Why You’ll Never Finish That Book

You’ll never finish that book. We’ve all been there with a whopping 46% of Americans who have not read a single book in the past year. An even lower 20% of Americans read just one to five books in the same span. 

And if you’re reading this article, chances are that you belong to the ranks of those who aspire to be voracious readers but don’t get far enough into your books before feeling defeated and moving on to the next one…if ever at all. 

This phenomenon is relatively new, too; only a few decades ago, it was completely normal for people to finish their books (especially during quarantine!). 

Now we live in a whole other world where our attention spans are shorter than ever, and we have entire libraries’ worth of books readily available at our fingertips every day. 

Some researchers have linked this decline in book finishing solely (and ironically) to an abundance of media options…others say it’s because we’re getting lazier as time goes on. 

But plenty of others simply think humans have always been this way and that the statistics from earlier years were skewed by those who felt ashamed about not finishing their latest read. 

So what’s going on? Let’s take a look at some possible causes for why you’ll never finish that book:

Why Your Book is Never Finished – It Can Grow for a Lifetime!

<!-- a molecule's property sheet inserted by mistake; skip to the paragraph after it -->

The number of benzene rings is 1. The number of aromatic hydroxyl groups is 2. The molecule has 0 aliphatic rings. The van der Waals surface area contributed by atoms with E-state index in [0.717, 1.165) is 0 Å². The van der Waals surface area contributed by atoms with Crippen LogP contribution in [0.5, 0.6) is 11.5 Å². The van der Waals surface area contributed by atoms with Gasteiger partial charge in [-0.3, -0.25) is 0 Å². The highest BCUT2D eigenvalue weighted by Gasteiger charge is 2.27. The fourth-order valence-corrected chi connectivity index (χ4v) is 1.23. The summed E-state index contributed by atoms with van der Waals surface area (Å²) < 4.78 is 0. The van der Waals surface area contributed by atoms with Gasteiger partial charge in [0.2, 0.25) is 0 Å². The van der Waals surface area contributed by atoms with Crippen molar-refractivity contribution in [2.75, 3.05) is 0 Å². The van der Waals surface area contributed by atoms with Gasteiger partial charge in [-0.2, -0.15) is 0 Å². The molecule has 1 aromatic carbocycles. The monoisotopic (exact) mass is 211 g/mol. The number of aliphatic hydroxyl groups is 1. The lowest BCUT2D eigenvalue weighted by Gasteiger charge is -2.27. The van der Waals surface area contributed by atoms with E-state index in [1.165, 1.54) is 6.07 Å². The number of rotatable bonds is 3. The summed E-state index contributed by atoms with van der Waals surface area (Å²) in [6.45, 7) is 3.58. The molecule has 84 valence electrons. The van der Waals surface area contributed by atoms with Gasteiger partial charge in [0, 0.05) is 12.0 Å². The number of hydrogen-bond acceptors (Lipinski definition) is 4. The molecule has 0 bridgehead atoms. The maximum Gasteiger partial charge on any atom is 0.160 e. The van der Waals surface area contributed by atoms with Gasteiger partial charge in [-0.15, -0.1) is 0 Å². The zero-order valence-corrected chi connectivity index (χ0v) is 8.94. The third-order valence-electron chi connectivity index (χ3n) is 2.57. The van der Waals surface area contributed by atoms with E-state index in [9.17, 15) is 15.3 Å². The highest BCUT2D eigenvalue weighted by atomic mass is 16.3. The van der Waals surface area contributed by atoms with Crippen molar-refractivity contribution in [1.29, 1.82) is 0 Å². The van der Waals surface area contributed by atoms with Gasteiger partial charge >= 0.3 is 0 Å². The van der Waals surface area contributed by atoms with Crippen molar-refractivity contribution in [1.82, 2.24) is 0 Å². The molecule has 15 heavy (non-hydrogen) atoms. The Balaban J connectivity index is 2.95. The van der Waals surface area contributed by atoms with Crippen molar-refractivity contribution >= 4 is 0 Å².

Understand the reasons behind not finishing books.
Identify personal obstacles that hinder reading progress.
Learn strategies to develop better reading habits.
Explore psychological factors affecting your reading behavior.
Discover techniques to stay engaged and focused while reading.
Gain insights into the impact of technology on reading habits.
Find motivation and tips to complete the books you start.
Reflect on your reading goals and priorities.
Embrace strategies to overcome common reading challenges.
Cultivate a mindful approach to your reading choices.

1. You Keep Starting A New Book

There are two types of people in this world: those who stick with one project and finish it, and those who cannot focus their energy on just one thing at a time. 

If you’re an individual who falls under the latter category, then finishing books will be tough for you because there is always something else that could be more interesting or fun to do instead.

When you start reading novellas or short stories, there’s hardly any commitment involved in finishing them because they’re shorter than long works such as novels and memoirs.